The counterpoint is neuropathy. Always start treatment with nociceptive pain.
What are the easy treatments for nociceptive pain?
Over-the-counter drugs like NSAIDs.
What do NSAIDs do to reduce pain?
NSAIDs inhibit COX production, which is crucial for production of prostaglandins.
What are neuropathic pain treatments? How do they work?
Anti-depressants work because they increase serotonin, which is secreted in descending fibers during pain to reduce irritation.
What's the CNS pathology of MS?
Demyelination of nerve cell axons.
What causes CNS pathology of MS?
Autoimmune dysfunction from a breakdown in the blood-brain barrier, which leads to inflammation
What causes MS?
It could be genetic predisposition, but not always. Otherwise:
-Environmental factors
-Virus infections
-Bacteria and parasite infections
What reduces the risk of MS?
Sunlight and vitamin D.
How do you diagnose MS?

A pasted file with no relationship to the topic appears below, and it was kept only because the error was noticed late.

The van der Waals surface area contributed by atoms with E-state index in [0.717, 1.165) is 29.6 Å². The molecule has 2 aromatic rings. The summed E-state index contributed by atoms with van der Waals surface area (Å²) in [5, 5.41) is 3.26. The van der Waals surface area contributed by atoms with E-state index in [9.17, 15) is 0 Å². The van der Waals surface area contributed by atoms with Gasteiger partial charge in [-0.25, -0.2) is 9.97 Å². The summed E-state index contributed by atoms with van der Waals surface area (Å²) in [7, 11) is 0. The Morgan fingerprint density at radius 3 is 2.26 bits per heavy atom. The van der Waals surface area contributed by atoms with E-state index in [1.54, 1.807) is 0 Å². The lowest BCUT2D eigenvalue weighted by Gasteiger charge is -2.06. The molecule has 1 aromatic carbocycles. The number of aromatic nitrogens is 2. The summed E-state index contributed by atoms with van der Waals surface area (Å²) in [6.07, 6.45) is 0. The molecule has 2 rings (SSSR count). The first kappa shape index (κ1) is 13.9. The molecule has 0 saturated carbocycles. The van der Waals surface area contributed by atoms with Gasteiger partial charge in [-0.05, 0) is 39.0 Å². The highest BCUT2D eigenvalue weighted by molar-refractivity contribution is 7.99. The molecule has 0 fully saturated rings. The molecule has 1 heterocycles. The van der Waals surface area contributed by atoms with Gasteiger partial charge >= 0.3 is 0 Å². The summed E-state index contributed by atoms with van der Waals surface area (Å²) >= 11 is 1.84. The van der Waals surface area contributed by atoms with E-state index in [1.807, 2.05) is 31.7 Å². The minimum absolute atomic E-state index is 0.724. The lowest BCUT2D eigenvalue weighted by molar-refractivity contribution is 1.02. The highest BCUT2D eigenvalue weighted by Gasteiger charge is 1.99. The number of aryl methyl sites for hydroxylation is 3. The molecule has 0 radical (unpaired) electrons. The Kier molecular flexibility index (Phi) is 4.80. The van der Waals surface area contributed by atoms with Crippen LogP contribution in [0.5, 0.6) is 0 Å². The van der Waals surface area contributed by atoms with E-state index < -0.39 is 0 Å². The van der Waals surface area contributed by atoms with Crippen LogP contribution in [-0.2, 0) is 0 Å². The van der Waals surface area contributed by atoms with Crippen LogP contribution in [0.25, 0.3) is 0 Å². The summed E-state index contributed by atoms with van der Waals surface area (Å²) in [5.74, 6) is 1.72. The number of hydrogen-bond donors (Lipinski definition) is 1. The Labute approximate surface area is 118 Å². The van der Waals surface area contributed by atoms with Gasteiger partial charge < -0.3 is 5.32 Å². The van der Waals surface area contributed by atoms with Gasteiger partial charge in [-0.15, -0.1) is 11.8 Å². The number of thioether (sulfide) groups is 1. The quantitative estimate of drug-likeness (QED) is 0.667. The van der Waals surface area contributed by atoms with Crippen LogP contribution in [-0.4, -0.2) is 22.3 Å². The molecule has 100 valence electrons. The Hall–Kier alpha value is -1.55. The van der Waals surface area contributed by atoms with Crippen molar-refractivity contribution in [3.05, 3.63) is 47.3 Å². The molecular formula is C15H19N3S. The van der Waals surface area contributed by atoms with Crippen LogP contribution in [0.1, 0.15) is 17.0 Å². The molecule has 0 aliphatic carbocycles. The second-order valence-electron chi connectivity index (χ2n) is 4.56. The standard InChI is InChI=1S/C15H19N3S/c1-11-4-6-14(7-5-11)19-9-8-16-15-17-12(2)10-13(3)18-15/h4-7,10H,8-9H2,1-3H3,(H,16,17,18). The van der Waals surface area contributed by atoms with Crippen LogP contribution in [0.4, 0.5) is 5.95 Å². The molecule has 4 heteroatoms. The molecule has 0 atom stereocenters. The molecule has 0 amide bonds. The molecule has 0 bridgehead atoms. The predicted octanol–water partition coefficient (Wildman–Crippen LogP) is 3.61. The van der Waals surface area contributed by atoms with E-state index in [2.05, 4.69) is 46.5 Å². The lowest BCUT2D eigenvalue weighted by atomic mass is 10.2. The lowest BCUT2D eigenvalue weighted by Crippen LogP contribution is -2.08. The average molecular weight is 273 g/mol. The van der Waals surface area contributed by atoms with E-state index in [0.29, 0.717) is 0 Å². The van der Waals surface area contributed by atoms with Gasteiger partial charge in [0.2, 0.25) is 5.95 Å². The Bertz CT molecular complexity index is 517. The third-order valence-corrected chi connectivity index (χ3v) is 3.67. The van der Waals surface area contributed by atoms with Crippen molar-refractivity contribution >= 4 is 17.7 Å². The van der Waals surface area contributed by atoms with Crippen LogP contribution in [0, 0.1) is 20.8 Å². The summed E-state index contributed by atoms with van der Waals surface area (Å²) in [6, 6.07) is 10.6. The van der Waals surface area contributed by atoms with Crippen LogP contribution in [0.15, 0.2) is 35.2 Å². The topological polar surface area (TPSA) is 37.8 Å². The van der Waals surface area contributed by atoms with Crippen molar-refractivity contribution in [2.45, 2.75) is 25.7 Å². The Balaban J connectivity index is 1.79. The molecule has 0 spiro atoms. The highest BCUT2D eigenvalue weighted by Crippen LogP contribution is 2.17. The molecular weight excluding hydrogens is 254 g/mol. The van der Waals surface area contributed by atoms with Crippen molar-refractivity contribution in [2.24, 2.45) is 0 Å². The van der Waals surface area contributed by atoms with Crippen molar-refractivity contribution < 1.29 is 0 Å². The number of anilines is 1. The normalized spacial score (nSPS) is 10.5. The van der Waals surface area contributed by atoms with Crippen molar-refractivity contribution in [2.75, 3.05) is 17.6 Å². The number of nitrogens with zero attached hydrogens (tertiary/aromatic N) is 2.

Neurological exam and patient history. MRI is the next step, where you look for focal lesions using contrast agents. EEG also is abnormal in 50% of patients.
What's the most common form of MS?
Relapsing-remitting, consisting of 85% of patients.
Compare inflammation in MS vs. other autoimmune diseases. What mechanisms are involved with each?
MS is extrinsic to the brain, involving macrophages, lymphocytes (*especially T-cells), and neutrophils. Other diseases like PD and AD are intrinsic and involve microglia and astrocytosis.
What genes, in general and in particular, are associated with MS?
Generally genes associated with immune response, specifically a breakdown of ch6p21.
What are the classes of drugs for treating MS? What are some specific ones? How do they work?
Anti-inflammatories and immunomodulators like Avonex and Rebif. They work by blocking hormones released by T-cells, like interferons, which activate macrophages that chew up myelin.
Compare incidents of MS in men and women. What's special about MS in women? What's the implication?
Women have 2x more incidents than men. It seems likely that estrogen reduces the fierceness of the immune system. Possible treatments may include synthetic estrogens.
What controls MS relapses? How?
Corticosteroids, which suppress the immune system.
What part of the motor neuron system is affected by ALS?
Both upper and lower motor neuron systems.
What are the symptoms of ALS?
-Muscle weakness
-Twitching
-Impaired arm and leg use
-Speech "thickness"